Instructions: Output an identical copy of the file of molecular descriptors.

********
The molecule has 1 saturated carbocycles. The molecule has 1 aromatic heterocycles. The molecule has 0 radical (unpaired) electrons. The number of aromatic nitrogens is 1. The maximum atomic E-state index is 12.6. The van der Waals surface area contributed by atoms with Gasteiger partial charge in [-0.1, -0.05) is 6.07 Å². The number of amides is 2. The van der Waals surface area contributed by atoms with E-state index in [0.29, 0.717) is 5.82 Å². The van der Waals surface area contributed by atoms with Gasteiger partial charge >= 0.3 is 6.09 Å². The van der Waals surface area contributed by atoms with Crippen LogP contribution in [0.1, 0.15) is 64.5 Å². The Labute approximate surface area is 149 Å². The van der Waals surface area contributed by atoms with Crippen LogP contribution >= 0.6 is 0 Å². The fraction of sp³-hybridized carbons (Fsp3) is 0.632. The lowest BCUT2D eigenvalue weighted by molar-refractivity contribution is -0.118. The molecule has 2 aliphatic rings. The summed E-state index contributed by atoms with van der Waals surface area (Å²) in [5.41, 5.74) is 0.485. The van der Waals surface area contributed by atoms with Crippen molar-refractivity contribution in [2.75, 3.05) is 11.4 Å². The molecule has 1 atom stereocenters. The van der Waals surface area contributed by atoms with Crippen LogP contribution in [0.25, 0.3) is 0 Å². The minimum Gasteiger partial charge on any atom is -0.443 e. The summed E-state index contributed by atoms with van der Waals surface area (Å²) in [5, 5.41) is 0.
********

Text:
The molecule has 1 saturated carbocycles. The molecule has 1 aromatic heterocycles. The molecule has 0 radical (unpaired) electrons. The number of aromatic nitrogens is 1. The maximum atomic E-state index is 12.6. The van der Waals surface area contributed by atoms with Gasteiger partial charge in [-0.1, -0.05) is 6.07 Å². The number of amides is 2. The van der Waals surface area contributed by atoms with E-state index in [0.29, 0.717) is 5.82 Å². The van der Waals surface area contributed by atoms with Gasteiger partial charge >= 0.3 is 6.09 Å². The van der Waals surface area contributed by atoms with Crippen LogP contribution in [0.1, 0.15) is 64.5 Å². The Labute approximate surface area is 149 Å². The van der Waals surface area contributed by atoms with Crippen LogP contribution >= 0.6 is 0 Å². The fraction of sp³-hybridized carbons (Fsp3) is 0.632. The lowest BCUT2D eigenvalue weighted by molar-refractivity contribution is -0.118. The molecule has 2 aliphatic rings. The summed E-state index contributed by atoms with van der Waals surface area (Å²) in [5.41, 5.74) is 0.485. The van der Waals surface area contributed by atoms with Crippen molar-refractivity contribution in [2.75, 3.05) is 11.4 Å². The molecule has 1 atom stereocenters. The van der Waals surface area contributed by atoms with Crippen LogP contribution in [0.25, 0.3) is 0 Å². The minimum Gasteiger partial charge on any atom is -0.443 e. The summed E-state index contributed by atoms with van der Waals surface area (Å²) in [5, 5.41) is 0.